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The Scrivener: Another Look At Mozart's 'The Magic Flute', Part 6

...In Mozart's time, when secrecy was absolutely essential because there was fear of eavesdropping and attack, Masonic symbols were drawn on the floor before a meeting commenced. The use of chalk or charcoal meant that if the Lodge was invaded, they could quickly be erased...

Brian Barratt concludes his englightening series of articles about Mozart's sublime opera, The Magic Flute.

On The Stage

Many different versions and productions of 'The Magic Flute' are available on DVD. In this computer era, we can also watch the opera in whole or in part on the Web. We can also read reviews which, understandably, concentrate largely on the music, the conductor, the singing, and individual soloists. The theme of this series of notes has been to trace Masonic references in the music and the words. We will continue this theme by having a closer look at some of the versions of the opera available on DVD.

I have seven different productions of 'The Magic Flute' on DVD. They do not include the 1991 Metropolitan Opera version with sets by David Hockney or the Kenneth Branagh/Stephen Fry 2006 film version, which is set in World War I. For various reasons, I chose not to add these to my collection.

When directors, conductors and set designers offer us their various very different interpretations we have to ask if there is an 'authentic' version. There probably is, in the form of the 1989 production conducted by Arnold Östman at the Drottningholm Court Theatre, Stockholm. The director, Göran Järvefelt, worked closely with the designer, Carl Friedrich Oberle, in an authentically restored 18th century theatre to produce the opera as it would have been seen in Mozart's day.

At the beginning of Act 2, where the High Priest Sarastro sings the glorious aria 'Isis und Osiris', the stage set includes an realistic representation of items found only in a Masonic Lodge — a mat representing a tracing board which is historically accurate for the period, and three correctly positioned candlesticks.

The 1986 production at Sydney Opera House, conducted by Richard Bonynge, included identical items correctly placed. This is not surprising, as it was also directed by Göran Järvefelt and designed by Carl Friedrich Oberle. In addition, the indoor-outdoor set, though modern in concept, is similar in function to the authentic set at Drottingholm. Futhermore, above its portals it has three very significant inscriptions: Nature, Reason, Wisdom.

The Opéra National de Paris production of 2001 has perhaps the most startlingly obvious Masonic symbol on stage. Sarastro does not walk in from the back but is lowered from the top, sitting on a huge and beautifully made reproduction of the best-known universal symbol of Freemasonry, an overlapping compass and square. At the beginning of Act II, he and his fellow priests are wearing replicas of Masonic collars and also the equivalent of Masonic ceremonial aprons. Those we can see in detail are decorated with appropriately authentic symbols.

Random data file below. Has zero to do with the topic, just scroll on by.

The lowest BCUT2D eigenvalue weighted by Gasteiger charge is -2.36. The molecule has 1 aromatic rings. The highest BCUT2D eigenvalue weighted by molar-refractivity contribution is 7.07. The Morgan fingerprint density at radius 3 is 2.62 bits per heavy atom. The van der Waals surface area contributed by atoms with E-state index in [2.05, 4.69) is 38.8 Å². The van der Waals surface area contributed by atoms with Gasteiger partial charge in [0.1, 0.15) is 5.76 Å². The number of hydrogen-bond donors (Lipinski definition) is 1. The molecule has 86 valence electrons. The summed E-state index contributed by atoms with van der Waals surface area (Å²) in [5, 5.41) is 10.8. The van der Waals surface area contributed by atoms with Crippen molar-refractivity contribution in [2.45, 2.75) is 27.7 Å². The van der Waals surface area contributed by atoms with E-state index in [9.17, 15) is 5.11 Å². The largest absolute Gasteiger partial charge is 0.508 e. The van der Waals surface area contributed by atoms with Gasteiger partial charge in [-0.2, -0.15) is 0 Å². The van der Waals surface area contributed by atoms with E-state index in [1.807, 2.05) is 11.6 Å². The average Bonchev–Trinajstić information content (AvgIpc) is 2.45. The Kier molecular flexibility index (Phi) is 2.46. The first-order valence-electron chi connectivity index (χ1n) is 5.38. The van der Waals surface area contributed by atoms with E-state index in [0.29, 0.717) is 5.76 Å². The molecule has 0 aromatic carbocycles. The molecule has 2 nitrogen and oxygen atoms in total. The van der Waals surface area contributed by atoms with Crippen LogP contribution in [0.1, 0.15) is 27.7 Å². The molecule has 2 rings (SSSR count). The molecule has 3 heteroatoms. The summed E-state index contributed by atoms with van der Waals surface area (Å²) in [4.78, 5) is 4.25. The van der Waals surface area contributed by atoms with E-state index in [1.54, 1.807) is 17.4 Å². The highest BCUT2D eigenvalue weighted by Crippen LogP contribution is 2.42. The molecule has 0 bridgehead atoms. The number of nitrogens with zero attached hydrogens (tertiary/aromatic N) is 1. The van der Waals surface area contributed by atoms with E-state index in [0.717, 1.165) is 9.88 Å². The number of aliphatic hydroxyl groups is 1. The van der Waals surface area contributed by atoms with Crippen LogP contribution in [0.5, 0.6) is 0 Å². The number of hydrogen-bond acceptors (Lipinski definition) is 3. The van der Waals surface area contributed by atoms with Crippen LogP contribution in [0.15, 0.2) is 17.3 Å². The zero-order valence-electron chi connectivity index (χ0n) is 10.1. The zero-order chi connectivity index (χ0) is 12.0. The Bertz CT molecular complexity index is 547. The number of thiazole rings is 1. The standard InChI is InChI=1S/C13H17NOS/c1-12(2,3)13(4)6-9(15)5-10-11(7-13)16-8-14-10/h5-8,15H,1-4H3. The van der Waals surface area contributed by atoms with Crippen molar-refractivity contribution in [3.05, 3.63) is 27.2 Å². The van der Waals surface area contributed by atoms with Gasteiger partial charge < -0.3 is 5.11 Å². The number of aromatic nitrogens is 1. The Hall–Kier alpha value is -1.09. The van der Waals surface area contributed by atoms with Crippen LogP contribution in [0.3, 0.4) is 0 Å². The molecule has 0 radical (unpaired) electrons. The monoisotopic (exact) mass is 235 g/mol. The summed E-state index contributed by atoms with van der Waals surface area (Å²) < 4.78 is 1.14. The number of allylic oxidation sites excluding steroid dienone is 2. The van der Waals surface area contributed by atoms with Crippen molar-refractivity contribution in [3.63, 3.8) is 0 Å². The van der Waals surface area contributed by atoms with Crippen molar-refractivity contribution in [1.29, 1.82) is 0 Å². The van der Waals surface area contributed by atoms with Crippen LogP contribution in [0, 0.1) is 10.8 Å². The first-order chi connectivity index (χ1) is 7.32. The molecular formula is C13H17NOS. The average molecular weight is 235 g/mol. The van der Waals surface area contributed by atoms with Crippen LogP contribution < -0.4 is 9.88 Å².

The adaptable setting designed by John E. MacFarlane is a powerful feature of the Royal Opera House, Covent Garden, 2003 production conducted by Sir Colin Davis. While 'The March of the Priests' is being played by the orchestra, the solemnly dark set comes into view. Two or three men are busily writing something on the walls. Although it is illegible, it represents another historical aspect of the use of tracings boards in Lodges in times past.

In Mozart's time, when secrecy was absolutely essential because there was fear of eavesdropping and attack, Masonic symbols were drawn on the floor before a meeting commenced. The use of chalk or charcoal meant that if the Lodge was invaded, they could quickly be erased. In later times, mats and boards were used. These could easily be rolled up or concealed in the event of eavesdropping. A clearer and more easily understandable symbol in the Royal Opera set is an enormous eye which gradually becomes visible at the rear. It represents one of the fundamental symbols found in Masonic Lodges, the All-Seeing Eye of the Deity.

The 1983 production by Bayerische Staatsoper conducted by Wolfgang Sawalisch, though delightful in every way, has only slight visual references to Freemasonry. The stage set for the Temple has a several slender pillars but not in the numbers found in Masonic Lodges or Tracing Boards. There is also a centrally placed dominant pillar surmounted by a globe, which is another relevant symbol.

In the end, whatever our view of Freemasonry or the way it is represented, 'Die Zauberflöte' is surely one of the most sublime musical experiences we can have in the theatre.

© Copyright Brian Barratt 2011

Resources used


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Arnold Östman, Conductor, Die Zauberflöte, Drottningholm Court Theatre, ArtHaus 1989.

Iván Fischer, Conductor, Die Zauberflöte, Opéra National de Paris, ArtHaus 2001.


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